Atmospheric Exposure Monitoring Network (AEMN)

Paul Gaebel

The measurement system of the Chair of Regional Climate Change and Health consists of a stationary air and climate measurement station, which is located on the premises of the University Hospital, and mobile as well as compact low-cost measurement sensors. The resulting air-hygienic and climatic data allow for a variety of research approaches that investigate the impact of environmental changes on health.

Atmospheric Exposure Monitoring Station (AEMS)

Air and Climate Measurement Station of the Chair of Regional Climate Change and Health, Medical Faculty of the University of Augsburg


The research focus Environment and Health of the University Medical Center Augsburg focuses on positive and negative influences of the environment on health. This research is also greatly influenced by climate change, which leads to major changes in the environment that have a direct impact on the health of the population. Environmental factors play a role in a number of diseases such as respiratory diseases and cardiovascular diseases such as heart attack and stroke. Air-hygienic and climatic information on a regional and local scale is linked to observations from clinical patient care in order to further develop diagnosis and therapy of diseases as well as preventive health measures.


Air and climate data measured with the help of this station:


Air constituents:
Ozone (O3), nitrogen oxides (NO, NO2, NOx), carbon monoxide (CO), fine dust (Particulate Matter PM1, PM2.5, PM4, PM10, PMtot).


Meteorological variables:
Air temperature, relative humidity, precipitation intensity, precipitation type, precipitation amount, air pressure, wind direction and wind speed.

Atmospheric Exposure low cost Monitoring AELCM

AELCM Messbox Christian Koller
Paul Gäbel
Paul Gäbel
Paul Gäbel


The analysis of the relationships between climate, air constituents and health usually focuses on urban environments due to elevated inner-city temperatures, higher levels of air pollution and higher numbers of people exposed to these environmental factors compared to rural areas. Ongoing urbanization, demographic aging and climate change lead to increased vulnerability, mediated by climatic extremes and air pollution. It should be noted that systematic analyses of specific local characteristics of health-related atmospheric conditions and air composition in urban environments are still very rare due to the lack of high-resolution observation networks. In recent years, low-cost sensors have been developed which potentially offer the possibility to detect atmospheric conditions at high spatial resolution and to monitor them at sites of exposed population.


Measuring box Atmospheric Exposure Low-Cost Monitoring (AELCM)


Cost-effective, prefabricated and modified enclosures with 3D-printed parts are the basis of our easy-to-assemble AELCM box, which protects our selected sensors from harmful environmental influences. The dimensions of the ABS enclosure are 37x27x15cm. We use active ventilation to supply the sensors with ambient air and numerical flow simulations to evaluate the ventilation process. The sensors are used modularly in plug-in cards to allow easy and fast repair in case of malfunction and to provide additional stability and reliability in mobile measurement campaigns. The measurement box can be operated either by mains power or by the built-in rechargeable batteries, which take over seamlessly in case of mains power failure. The data transfer to our server takes place in real time via an LTE-M communication module. Wireless data transfers in near proximity to the measurement boxes is possible using an internal FTP server, which is a feature of every AELCM box.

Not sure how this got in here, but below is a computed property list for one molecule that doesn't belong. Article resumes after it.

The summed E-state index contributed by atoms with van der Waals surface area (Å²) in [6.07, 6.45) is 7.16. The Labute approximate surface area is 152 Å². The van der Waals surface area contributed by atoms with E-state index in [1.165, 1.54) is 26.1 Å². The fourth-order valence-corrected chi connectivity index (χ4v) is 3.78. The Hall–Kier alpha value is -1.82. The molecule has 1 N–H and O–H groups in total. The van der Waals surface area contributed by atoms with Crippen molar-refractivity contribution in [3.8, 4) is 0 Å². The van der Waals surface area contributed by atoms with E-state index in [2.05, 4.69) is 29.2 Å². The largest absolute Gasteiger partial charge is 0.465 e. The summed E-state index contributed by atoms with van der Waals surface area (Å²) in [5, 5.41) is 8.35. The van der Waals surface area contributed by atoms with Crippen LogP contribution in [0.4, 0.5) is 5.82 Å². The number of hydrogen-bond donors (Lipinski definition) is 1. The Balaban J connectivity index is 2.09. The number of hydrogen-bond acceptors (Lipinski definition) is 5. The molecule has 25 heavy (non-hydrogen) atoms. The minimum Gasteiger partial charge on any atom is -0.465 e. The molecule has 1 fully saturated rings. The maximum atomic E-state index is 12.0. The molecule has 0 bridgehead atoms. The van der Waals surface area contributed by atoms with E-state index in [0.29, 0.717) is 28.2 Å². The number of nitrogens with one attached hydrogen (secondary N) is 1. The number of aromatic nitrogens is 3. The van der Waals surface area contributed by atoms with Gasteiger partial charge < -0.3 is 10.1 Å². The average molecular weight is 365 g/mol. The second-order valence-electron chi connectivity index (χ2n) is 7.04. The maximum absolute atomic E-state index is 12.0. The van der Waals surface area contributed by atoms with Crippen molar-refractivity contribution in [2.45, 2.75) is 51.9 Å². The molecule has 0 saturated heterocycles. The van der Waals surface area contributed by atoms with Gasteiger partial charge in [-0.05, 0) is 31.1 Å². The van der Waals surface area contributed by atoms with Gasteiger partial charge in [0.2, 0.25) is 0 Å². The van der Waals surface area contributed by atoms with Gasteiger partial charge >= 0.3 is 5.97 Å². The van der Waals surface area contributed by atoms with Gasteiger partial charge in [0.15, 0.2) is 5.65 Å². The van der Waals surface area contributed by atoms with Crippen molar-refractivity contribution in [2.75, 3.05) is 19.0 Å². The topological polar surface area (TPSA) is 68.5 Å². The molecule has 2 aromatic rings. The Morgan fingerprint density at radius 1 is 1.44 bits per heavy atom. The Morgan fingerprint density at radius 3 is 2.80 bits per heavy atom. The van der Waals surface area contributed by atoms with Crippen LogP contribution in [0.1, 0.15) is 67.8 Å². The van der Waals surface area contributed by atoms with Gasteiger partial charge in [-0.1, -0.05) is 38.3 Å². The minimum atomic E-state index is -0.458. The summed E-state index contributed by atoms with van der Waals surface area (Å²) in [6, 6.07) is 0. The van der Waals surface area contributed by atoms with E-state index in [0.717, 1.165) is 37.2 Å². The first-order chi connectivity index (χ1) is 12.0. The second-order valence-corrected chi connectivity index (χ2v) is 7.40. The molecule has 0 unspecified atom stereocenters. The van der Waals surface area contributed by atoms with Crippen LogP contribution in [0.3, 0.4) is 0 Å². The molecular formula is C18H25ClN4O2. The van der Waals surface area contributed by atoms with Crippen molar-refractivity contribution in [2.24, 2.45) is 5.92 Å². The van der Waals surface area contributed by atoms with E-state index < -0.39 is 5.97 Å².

You can find more information here.



AELCM Messbox Christian Koller

Student or research assistant wanted!

Working hours:

30-40 hours/month


Your tasks:

  • assistance in building a low-cost sensor network for the air pollution monitoring
  • assistance in the technical design and crafting of measurement devices

Your profile:

  • Student in (Electrical) Engineering, Physics, Design or similar with an interest in electrical engineering
  • Basics or interest in CAD/3D-Printing/PCB-Design
  • Experiences with microcontroller boards (e. g. Arduino, Pycom) are welcome
  • Know-How in soldering is welcome
  • An independent, structured, precise and results-oriented work ethos

Homeoffice is possible. However, as the job entails a bunch of lab work heavily reliant on in-house devices (e. g. 3D-Printer, soldering station), working occasionally in the lab is inevitable. Travel expenses which result from lab work can possibly be refunded. A PC workstation with CAD software (e. g. OpenSCAD, Autodesk Fusion 360, FreeCAD) is available and can also be used remotely.

For more details click here.

If interested, please contact: